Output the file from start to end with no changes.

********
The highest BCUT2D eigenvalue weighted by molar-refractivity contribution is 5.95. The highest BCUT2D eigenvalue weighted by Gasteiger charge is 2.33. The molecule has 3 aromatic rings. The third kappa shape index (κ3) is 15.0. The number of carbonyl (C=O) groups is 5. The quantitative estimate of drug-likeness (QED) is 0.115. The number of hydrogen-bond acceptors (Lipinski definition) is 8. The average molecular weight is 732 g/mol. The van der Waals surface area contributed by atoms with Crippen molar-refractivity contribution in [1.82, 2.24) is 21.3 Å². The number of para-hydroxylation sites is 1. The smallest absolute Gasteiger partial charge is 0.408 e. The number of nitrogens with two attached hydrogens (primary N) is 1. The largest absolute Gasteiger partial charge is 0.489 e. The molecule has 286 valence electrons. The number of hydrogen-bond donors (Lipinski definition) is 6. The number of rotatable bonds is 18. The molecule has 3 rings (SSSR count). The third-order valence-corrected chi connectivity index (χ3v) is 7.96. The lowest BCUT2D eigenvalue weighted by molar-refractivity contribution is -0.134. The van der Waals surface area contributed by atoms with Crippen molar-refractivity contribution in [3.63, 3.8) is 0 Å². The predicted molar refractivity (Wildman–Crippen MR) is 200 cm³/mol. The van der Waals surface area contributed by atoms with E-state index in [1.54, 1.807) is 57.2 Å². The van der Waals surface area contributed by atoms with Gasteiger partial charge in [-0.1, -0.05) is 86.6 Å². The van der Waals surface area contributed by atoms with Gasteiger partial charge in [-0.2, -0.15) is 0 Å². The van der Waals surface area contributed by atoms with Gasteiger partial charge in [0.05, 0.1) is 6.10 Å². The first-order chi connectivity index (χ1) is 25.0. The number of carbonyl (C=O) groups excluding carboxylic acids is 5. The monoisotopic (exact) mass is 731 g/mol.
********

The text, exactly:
The highest BCUT2D eigenvalue weighted by molar-refractivity contribution is 5.95. The highest BCUT2D eigenvalue weighted by Gasteiger charge is 2.33. The molecule has 3 aromatic rings. The third kappa shape index (κ3) is 15.0. The number of carbonyl (C=O) groups is 5. The quantitative estimate of drug-likeness (QED) is 0.115. The number of hydrogen-bond acceptors (Lipinski definition) is 8. The average molecular weight is 732 g/mol. The van der Waals surface area contributed by atoms with Crippen molar-refractivity contribution in [1.82, 2.24) is 21.3 Å². The number of para-hydroxylation sites is 1. The smallest absolute Gasteiger partial charge is 0.408 e. The number of nitrogens with two attached hydrogens (primary N) is 1. The largest absolute Gasteiger partial charge is 0.489 e. The molecule has 286 valence electrons. The number of hydrogen-bond donors (Lipinski definition) is 6. The number of rotatable bonds is 18. The molecule has 3 rings (SSSR count). The third-order valence-corrected chi connectivity index (χ3v) is 7.96. The lowest BCUT2D eigenvalue weighted by molar-refractivity contribution is -0.134. The van der Waals surface area contributed by atoms with Crippen molar-refractivity contribution in [3.63, 3.8) is 0 Å². The predicted molar refractivity (Wildman–Crippen MR) is 200 cm³/mol. The van der Waals surface area contributed by atoms with E-state index in [1.54, 1.807) is 57.2 Å². The van der Waals surface area contributed by atoms with Gasteiger partial charge in [-0.1, -0.05) is 86.6 Å². The van der Waals surface area contributed by atoms with Gasteiger partial charge in [-0.2, -0.15) is 0 Å². The van der Waals surface area contributed by atoms with Gasteiger partial charge in [0.05, 0.1) is 6.10 Å². The first-order chi connectivity index (χ1) is 25.0. The number of carbonyl (C=O) groups excluding carboxylic acids is 5. The monoisotopic (exact) mass is 731 g/mol.